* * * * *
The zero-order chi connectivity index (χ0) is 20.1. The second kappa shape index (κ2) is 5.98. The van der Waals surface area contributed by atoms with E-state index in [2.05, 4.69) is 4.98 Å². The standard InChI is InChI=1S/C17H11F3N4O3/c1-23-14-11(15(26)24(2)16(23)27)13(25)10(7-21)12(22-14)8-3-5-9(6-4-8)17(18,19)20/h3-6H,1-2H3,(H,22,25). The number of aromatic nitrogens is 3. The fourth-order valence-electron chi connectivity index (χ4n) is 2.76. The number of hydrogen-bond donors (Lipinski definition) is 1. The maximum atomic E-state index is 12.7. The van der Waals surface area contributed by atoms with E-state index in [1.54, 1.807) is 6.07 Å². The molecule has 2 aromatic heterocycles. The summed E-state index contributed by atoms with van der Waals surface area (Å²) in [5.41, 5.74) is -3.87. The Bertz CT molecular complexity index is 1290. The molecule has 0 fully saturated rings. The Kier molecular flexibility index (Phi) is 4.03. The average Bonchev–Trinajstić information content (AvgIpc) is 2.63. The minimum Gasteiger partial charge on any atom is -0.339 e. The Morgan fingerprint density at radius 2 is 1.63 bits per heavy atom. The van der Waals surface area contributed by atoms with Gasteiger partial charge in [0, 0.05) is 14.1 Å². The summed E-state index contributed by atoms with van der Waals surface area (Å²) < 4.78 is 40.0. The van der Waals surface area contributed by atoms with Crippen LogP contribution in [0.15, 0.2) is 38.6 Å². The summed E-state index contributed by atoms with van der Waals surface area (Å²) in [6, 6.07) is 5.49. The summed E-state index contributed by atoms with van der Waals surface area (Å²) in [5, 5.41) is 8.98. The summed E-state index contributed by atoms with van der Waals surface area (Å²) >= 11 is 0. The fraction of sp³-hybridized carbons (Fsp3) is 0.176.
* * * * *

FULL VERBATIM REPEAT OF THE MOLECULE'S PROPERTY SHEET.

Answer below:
The zero-order chi connectivity index (χ0) is 20.1. The second kappa shape index (κ2) is 5.98. The van der Waals surface area contributed by atoms with E-state index in [2.05, 4.69) is 4.98 Å². The standard InChI is InChI=1S/C17H11F3N4O3/c1-23-14-11(15(26)24(2)16(23)27)13(25)10(7-21)12(22-14)8-3-5-9(6-4-8)17(18,19)20/h3-6H,1-2H3,(H,22,25). The number of aromatic nitrogens is 3. The fourth-order valence-electron chi connectivity index (χ4n) is 2.76. The number of hydrogen-bond donors (Lipinski definition) is 1. The maximum atomic E-state index is 12.7. The van der Waals surface area contributed by atoms with E-state index in [1.54, 1.807) is 6.07 Å². The molecule has 2 aromatic heterocycles. The summed E-state index contributed by atoms with van der Waals surface area (Å²) in [5.41, 5.74) is -3.87. The Bertz CT molecular complexity index is 1290. The molecule has 0 fully saturated rings. The Kier molecular flexibility index (Phi) is 4.03. The average Bonchev–Trinajstić information content (AvgIpc) is 2.63. The minimum Gasteiger partial charge on any atom is -0.339 e. The Morgan fingerprint density at radius 2 is 1.63 bits per heavy atom. The van der Waals surface area contributed by atoms with Gasteiger partial charge in [0, 0.05) is 14.1 Å². The summed E-state index contributed by atoms with van der Waals surface area (Å²) < 4.78 is 40.0. The van der Waals surface area contributed by atoms with Crippen LogP contribution in [0.15, 0.2) is 38.6 Å². The summed E-state index contributed by atoms with van der Waals surface area (Å²) in [6, 6.07) is 5.49. The summed E-state index contributed by atoms with van der Waals surface area (Å²) in [5, 5.41) is 8.98. The summed E-state index contributed by atoms with van der Waals surface area (Å²) >= 11 is 0. The fraction of sp³-hybridized carbons (Fsp3) is 0.176.